Excerpt from The Wandering Gourmand  http://thewanderinggourmand.com/about/

Lately, I have become the beer pairing expert.  On a recent bachelor party in Charlestown, SC, I was tasked by almost each of the 12 partiers with picking out a beer to accompany their meal at Craftsman, a gastropub and tap house.  I’m not sure why.  (Maybe it’s the recent beard.  Beards and beer go hand-in-hand.)  Luckily, almost everyone ordered the Crunchy Dane so my job was easy.  It was only fitting then that Megs asked me to create beer pairings for a few recipes from her new cookbook.

I was stoked.  Not only do I enjoy her blog and the adorable (yes, even bearded beer experts can use that word) photos of her dogs, but I heartily support any blogger who can turn this hobby into a business.  I truly believe in the entrepreneurial spirit and love seeing the Internet allow ideas to generate household income be they products sold on blogs like Megs or artists selling their masterpieces on Etsy. 

Please don’t be disappointed by the fact that the pairings are from the macro-craft breweries.  As much as I wanted to promote Natty Green’s Southern Pale (best pale known to beerkind), nobody outside of North Carolina could buy it.  Thus, you’ve heard of these beers and that’s point.  They had to be accessible.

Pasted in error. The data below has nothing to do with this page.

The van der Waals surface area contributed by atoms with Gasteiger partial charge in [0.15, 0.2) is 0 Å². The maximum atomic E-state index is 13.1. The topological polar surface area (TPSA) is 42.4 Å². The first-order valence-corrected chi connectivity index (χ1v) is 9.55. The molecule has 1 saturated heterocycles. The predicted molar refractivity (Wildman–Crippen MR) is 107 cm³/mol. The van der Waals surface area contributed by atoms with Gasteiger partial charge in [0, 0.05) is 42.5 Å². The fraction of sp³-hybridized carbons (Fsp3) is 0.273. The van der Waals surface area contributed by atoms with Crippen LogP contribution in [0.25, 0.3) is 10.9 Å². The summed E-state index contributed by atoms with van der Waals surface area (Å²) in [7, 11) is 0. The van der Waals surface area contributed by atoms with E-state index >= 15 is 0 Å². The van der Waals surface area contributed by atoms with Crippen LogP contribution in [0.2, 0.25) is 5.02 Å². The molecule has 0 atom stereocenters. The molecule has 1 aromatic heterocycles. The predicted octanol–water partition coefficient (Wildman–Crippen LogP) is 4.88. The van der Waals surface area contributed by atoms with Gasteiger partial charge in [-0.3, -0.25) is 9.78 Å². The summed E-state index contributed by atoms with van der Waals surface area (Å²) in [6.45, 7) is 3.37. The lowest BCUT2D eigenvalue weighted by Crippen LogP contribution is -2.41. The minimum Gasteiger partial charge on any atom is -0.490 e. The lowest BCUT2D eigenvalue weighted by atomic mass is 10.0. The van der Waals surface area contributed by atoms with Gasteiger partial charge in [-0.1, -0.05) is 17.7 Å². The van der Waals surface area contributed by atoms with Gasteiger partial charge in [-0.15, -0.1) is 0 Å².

BEEF CHILI AND BEER  

Holy shit!!!  3 large jalapeno chilies with seeds, 7 tablespoons of chili powder, and 2 tablespoons of canned chipotle chilies in adobo sauce!?!?!?!?  At first glance (meaning first ingredients), I was thinking something along the lines of an American Strong Ale.  Big malt and big hops to match a hearty chili made with bell peppers, beef, beans, and stout beer.  Then I read the heat and suggest a fire-hose of milk to extinguish the flames.  If you are more man than me, then I’d recommend Stone’s Arrogant Bastard.  But be careful, with the heat level and the high ABV of 7.2%, it might just be an early night for you.

Bryan, The Wandering Gourmand

beer and beer chili

beer and beer chili

BEEF CHILI AND BEER   use a stout or dark beer

One great thing about chili – you may add more or less of an ingredient throughout the cooking to customize the blend of flavors to your liking.  Just don’t give your husband free rein with the chili powder!

  •  1½ tbsp. ground cumin
  • 1 tbsp. ground coriander
  • 5 lbs. ground chuck (lean)
  • 2 tbsp. oil
  • 2½ lbs. onions, chopped
  • 1½ lbs. red bell peppers, chopped
  • 1½ lbs. green bell peppers, chopped  (make the spouse do the chopping!)
  • 3 cloves garlic (or more), minced
  • 2-3 large jalapeno chili with seeds, chopped
  • 7 tbsp. chili powder
  • 2 tbsp. canned chipotle chili in adobo sauce (or more), minced
  • 2 – 28-oz. cans crushed tomatoes with added puree
  • 2 – 15-oz. cans kidney beans
  • 2 bottles dark beer + one for yourself

Sauté ground beef in heavy, large pot until no longer pink, breaking up with a spoon. Heat oil in large skillet. Add onions, all the bell peppers, garlic and jalapeno and sauté until they begin to soften.   Add mixture to pot with beef. Mix well. Stir in spices, chili powder and chipotle chili. Add crushed tomatoes, beans and beer.

Bring to a boil, stirring occasionally. Reduce heat and simmer for about 1 hour, stirring often. Season with salt and pepper.

Ladle chili into bowls. Serve with sour cream, chopped green onions and grated cheese.   In New Mexico, everything is served with a tortilla – cornbread or biscuits are equally good.  Okay to prepare ahead and freeze.

For more delicious recipes and tails of the dogs, purchase If it falls on the floor, it’s mine! cookbook at http://www.amazon.com/dp/0615869823